Eclipse 2017 at 89.3% totality in Mount Shasta.
The eclipse event occurred today and it was a pretty fascinating. My family did not make the journey up to the path of totality but we did want to observe it nonetheless. Our kids were excited, though I don’t think they really knew quite what they were excited about. My awesome wife made several preparations, including the construction of three shadow casters. She also pulled out some colanders to use as well. I went to my neighbor, who is a blacksmith, and borrowed a welding helmet and we also used some lens from other helmets to construct a viewing device. It was quite the arsenal of eclipse-viewing equipment.
Ready for the eclipse!
I had originally hoped to photograph Mount Shasta in the unusual light cast by the eclipse, but it was smoky and I ended up jettisoning that idea. However, it was not so smoky that we would not be able to see the event itself. I took the kids over to Mount Shasta Animal Hospital, where my wife is one of the veterinarians. We were joined by my parents and their four friends who just happened to be in Mount Shasta this weekend for a long-planned gathering. Along with the animal hospital staff, we had quite a viewing party. As the moon traveled between the earth and the sun, I tried taking some pictures of the eclipse through the viewing device. It didn’t work out really well, but I was able to capture the it in some fashion. The welding lens gave it a greenish appearance.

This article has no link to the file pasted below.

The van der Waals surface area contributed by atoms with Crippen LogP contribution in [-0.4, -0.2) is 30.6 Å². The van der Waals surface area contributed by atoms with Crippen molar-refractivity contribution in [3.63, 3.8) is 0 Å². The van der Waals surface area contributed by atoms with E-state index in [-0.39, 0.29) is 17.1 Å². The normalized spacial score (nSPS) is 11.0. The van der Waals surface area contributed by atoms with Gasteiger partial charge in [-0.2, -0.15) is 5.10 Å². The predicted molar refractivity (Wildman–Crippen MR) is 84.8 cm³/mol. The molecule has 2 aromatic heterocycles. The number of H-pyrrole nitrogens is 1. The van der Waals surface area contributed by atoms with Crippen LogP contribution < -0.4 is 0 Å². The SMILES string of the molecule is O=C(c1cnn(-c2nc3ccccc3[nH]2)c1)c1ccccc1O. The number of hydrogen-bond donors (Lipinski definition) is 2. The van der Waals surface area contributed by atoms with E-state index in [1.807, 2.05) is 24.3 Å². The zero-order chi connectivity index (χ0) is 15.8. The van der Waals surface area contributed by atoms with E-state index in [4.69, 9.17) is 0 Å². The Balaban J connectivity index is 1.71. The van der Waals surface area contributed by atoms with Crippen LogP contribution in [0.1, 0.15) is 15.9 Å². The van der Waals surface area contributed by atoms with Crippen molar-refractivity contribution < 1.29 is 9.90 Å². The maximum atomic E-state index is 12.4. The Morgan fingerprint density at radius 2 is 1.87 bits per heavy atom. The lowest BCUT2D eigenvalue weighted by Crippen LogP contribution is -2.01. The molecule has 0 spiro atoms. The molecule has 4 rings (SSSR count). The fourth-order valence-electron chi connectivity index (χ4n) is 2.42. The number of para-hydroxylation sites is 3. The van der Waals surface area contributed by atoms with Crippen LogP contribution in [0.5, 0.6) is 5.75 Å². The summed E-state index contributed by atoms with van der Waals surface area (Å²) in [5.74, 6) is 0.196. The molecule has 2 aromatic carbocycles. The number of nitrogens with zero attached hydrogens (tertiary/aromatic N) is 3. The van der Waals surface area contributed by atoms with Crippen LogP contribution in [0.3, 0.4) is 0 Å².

Mount Shasta was calculated to have 89.3% of the sun eclipsed. Though it never grew dark, the light dimmed considerably and the darkness-activated lights in the parking area even came on. The presence of the smoke added to the eerie feeling that was palpable to everyone. The welding mask, viewing device and shadow casters were all employed to happy effect. One unforeseen expression of the eclipse was the shadows cast on objects like cars. Dozens of small eclipse shadows added unexpected beauty. This prompted us to use the colanders to cast our own.
I made several attempts to capture the eclipse. Ultimately I discovered that, while I could not get the actual eclipse itself, I could capture the sun, which emitted an unusual corona but was also joined by a mirror image reflection of the sun and moon. It produced a rather striking image, one which I was not anticipating.
All-in-all, it was a really neat event, one that was interesting and edifying to everyone who experienced it with us! It would have been nice to see the totality or photograph Mount Shasta in the unusual light but under the circumstances, it was a memorable event just as it was! After all, there is always Eclipse 2045. Mount Shasta will be in the path of totality for that one. I bet it will be nuts here!